Kevin, they really are. Let me go back to Chris’s comments: To the extent there is a little difference or a big difference between board members, management and CFOs on this topic, obviously, they have to align their understanding. At some point, they got to come together and converge, or you just have chaos, and you can’t have that. That will happen. It may be that that already exists at many companies.
I think it’s also important to know that these ESG risks or factors or considerations can vary, and vary considerably, by industry. If we take an oil and gas company, or an airline, or a hospitality organisation, or a technology company, or a manufacturer – whatever – those are really different. Chris’s point about being involved in different companies plays into that. I also did want to mention, Chris had talked about COSO. COSO also has issued some guidance on how you consider these ESG factors within the enterprise risk management activities at a company. People listening in today may also want to go to the COSO website to get that guidance, which is free, but yes, certainly, these are really big important, impactful recent announcements.
First of all, the BlackRock letters, as we call them – and they come from more than BlackRock – they’ve been a little bit serial over the number of years, but they continue to weigh in on companies. They continue to say more and more things, and I think this year, they got a little bit prescriptive. There’s a number of portions of the letters that talk about how these investors intend to specifically vote against individual board members because of the particular committee that they chair. They’ve stated that by this year, “We’ll vote against this chair of this committee if this is not disclosed or if this progress is not made.” There’s been some teeth to that, and just take BlackRock as an example: They voted against almost 60 individual board members on various factors or not making enough progress. Everybody is taking note of that.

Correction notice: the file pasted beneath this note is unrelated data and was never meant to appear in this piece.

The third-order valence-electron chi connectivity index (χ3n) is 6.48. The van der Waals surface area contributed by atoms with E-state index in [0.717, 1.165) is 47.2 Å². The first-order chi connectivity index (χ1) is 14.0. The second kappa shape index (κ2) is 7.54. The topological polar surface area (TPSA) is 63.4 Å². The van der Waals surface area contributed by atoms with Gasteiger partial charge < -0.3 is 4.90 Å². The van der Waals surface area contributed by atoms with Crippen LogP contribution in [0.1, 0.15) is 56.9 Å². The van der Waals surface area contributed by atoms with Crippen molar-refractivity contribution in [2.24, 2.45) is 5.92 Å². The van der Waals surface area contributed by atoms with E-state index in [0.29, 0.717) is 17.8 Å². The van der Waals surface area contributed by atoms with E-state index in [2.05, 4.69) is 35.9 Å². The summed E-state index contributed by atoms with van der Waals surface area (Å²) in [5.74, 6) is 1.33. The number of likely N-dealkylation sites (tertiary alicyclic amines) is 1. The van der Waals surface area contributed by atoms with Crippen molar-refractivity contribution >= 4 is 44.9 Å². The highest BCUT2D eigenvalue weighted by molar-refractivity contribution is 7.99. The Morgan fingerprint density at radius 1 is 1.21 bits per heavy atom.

Certainly, the General Motors statement or announcement, be it a commitment, aspirational, a target to take this notion of not producing fossil fuel-based cars by some year – 2035 – that is really, I think, a big deal. I think it’s come where it’s been accelerated for everything we’ve just talked about, as well as perhaps in many people’s view, it’s just the right thing to do. I think all of these things are coming to a head.
Remember, we’ve got 90% of the S&P 500 doing some kind of report to our previous discussions. That’s the good news. The bad news is that reporting is all different. I think the other very new development we have to watch out for there that’s emerging is an increased or accelerated role that the SEC might play for U.S. stock exchange companies, and that’s tied to the change in the administration in the United States as well. As, hopefully, we’ve communicated, there are a lot of balls in the air – there’s a lot happening, it’s moving fast, and it really behooves every company to pull their ESG team together to watch these things and then figure out how they’re going to react and what their plans are around this type of reporting.